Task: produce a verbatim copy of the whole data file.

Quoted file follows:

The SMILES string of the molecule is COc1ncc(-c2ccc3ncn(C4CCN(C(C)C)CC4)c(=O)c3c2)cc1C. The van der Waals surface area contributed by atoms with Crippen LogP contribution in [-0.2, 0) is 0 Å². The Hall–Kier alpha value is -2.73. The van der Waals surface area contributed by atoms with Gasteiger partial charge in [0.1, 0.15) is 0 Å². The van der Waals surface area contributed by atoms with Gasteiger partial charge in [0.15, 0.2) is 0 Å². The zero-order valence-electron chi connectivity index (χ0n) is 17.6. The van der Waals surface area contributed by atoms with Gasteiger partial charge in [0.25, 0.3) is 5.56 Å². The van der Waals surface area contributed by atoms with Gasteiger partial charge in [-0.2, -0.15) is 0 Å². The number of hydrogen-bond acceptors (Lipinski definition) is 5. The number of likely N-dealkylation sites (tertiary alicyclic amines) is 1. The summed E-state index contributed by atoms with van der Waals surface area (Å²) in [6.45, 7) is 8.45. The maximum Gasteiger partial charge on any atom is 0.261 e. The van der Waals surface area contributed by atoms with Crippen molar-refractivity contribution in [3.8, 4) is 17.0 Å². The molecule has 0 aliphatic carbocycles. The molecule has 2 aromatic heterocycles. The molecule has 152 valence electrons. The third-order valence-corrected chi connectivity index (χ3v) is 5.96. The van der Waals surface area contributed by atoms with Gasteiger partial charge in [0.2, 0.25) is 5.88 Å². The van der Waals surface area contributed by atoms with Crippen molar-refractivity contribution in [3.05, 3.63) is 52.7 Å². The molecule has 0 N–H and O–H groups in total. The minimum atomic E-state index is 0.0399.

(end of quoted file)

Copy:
The SMILES string of the molecule is COc1ncc(-c2ccc3ncn(C4CCN(C(C)C)CC4)c(=O)c3c2)cc1C. The van der Waals surface area contributed by atoms with Crippen LogP contribution in [-0.2, 0) is 0 Å². The Hall–Kier alpha value is -2.73. The van der Waals surface area contributed by atoms with Gasteiger partial charge in [0.1, 0.15) is 0 Å². The van der Waals surface area contributed by atoms with Gasteiger partial charge in [0.15, 0.2) is 0 Å². The zero-order valence-electron chi connectivity index (χ0n) is 17.6. The van der Waals surface area contributed by atoms with Gasteiger partial charge in [0.25, 0.3) is 5.56 Å². The van der Waals surface area contributed by atoms with Gasteiger partial charge in [-0.2, -0.15) is 0 Å². The number of hydrogen-bond acceptors (Lipinski definition) is 5. The number of likely N-dealkylation sites (tertiary alicyclic amines) is 1. The summed E-state index contributed by atoms with van der Waals surface area (Å²) in [6.45, 7) is 8.45. The maximum Gasteiger partial charge on any atom is 0.261 e. The van der Waals surface area contributed by atoms with Crippen molar-refractivity contribution in [3.8, 4) is 17.0 Å². The molecule has 0 aliphatic carbocycles. The molecule has 2 aromatic heterocycles. The molecule has 152 valence electrons. The third-order valence-corrected chi connectivity index (χ3v) is 5.96. The van der Waals surface area contributed by atoms with Gasteiger partial charge in [0.2, 0.25) is 5.88 Å². The van der Waals surface area contributed by atoms with Crippen molar-refractivity contribution in [3.05, 3.63) is 52.7 Å². The molecule has 0 N–H and O–H groups in total. The minimum atomic E-state index is 0.0399.